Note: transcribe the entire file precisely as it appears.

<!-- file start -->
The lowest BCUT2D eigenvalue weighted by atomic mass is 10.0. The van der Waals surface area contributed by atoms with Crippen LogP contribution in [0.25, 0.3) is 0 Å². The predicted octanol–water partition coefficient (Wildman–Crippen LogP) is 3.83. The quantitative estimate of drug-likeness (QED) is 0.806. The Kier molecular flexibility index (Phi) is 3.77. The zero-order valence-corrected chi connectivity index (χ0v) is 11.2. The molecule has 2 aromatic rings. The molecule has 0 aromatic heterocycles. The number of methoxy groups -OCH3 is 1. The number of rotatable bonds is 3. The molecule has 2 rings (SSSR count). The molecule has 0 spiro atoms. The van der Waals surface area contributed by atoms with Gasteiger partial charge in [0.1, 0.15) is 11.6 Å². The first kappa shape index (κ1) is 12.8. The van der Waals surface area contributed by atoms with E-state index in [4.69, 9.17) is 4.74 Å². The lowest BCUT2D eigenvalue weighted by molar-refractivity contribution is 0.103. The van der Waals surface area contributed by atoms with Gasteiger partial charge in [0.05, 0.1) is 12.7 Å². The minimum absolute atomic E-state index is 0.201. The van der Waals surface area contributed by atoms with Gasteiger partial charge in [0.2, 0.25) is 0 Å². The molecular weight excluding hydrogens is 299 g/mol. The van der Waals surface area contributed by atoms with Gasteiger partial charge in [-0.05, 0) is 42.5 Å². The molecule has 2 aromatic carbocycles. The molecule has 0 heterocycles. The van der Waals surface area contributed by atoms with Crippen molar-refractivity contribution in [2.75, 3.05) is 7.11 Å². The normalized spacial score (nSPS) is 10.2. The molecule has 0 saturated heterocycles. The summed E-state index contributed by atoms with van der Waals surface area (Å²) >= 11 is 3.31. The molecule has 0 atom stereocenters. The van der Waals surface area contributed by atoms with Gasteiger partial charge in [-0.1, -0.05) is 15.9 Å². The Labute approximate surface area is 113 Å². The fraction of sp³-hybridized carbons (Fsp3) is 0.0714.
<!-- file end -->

The lowest BCUT2D eigenvalue weighted by atomic mass is 10.0. The van der Waals surface area contributed by atoms with Crippen LogP contribution in [0.25, 0.3) is 0 Å². The predicted octanol–water partition coefficient (Wildman–Crippen LogP) is 3.83. The quantitative estimate of drug-likeness (QED) is 0.806. The Kier molecular flexibility index (Phi) is 3.77. The zero-order valence-corrected chi connectivity index (χ0v) is 11.2. The molecule has 2 aromatic rings. The molecule has 0 aromatic heterocycles. The number of methoxy groups -OCH3 is 1. The number of rotatable bonds is 3. The molecule has 2 rings (SSSR count). The molecule has 0 spiro atoms. The van der Waals surface area contributed by atoms with Gasteiger partial charge in [0.1, 0.15) is 11.6 Å². The first kappa shape index (κ1) is 12.8. The van der Waals surface area contributed by atoms with E-state index in [4.69, 9.17) is 4.74 Å². The lowest BCUT2D eigenvalue weighted by molar-refractivity contribution is 0.103. The van der Waals surface area contributed by atoms with Gasteiger partial charge in [0.05, 0.1) is 12.7 Å². The minimum absolute atomic E-state index is 0.201. The van der Waals surface area contributed by atoms with Gasteiger partial charge in [0.2, 0.25) is 0 Å². The molecular weight excluding hydrogens is 299 g/mol. The van der Waals surface area contributed by atoms with Gasteiger partial charge in [-0.05, 0) is 42.5 Å². The molecule has 2 aromatic carbocycles. The molecule has 0 heterocycles. The van der Waals surface area contributed by atoms with Crippen molar-refractivity contribution in [2.75, 3.05) is 7.11 Å². The normalized spacial score (nSPS) is 10.2. The molecule has 0 saturated heterocycles. The summed E-state index contributed by atoms with van der Waals surface area (Å²) >= 11 is 3.31. The molecule has 0 atom stereocenters. The van der Waals surface area contributed by atoms with Gasteiger partial charge in [-0.1, -0.05) is 15.9 Å². The Labute approximate surface area is 113 Å². The fraction of sp³-hybridized carbons (Fsp3) is 0.0714.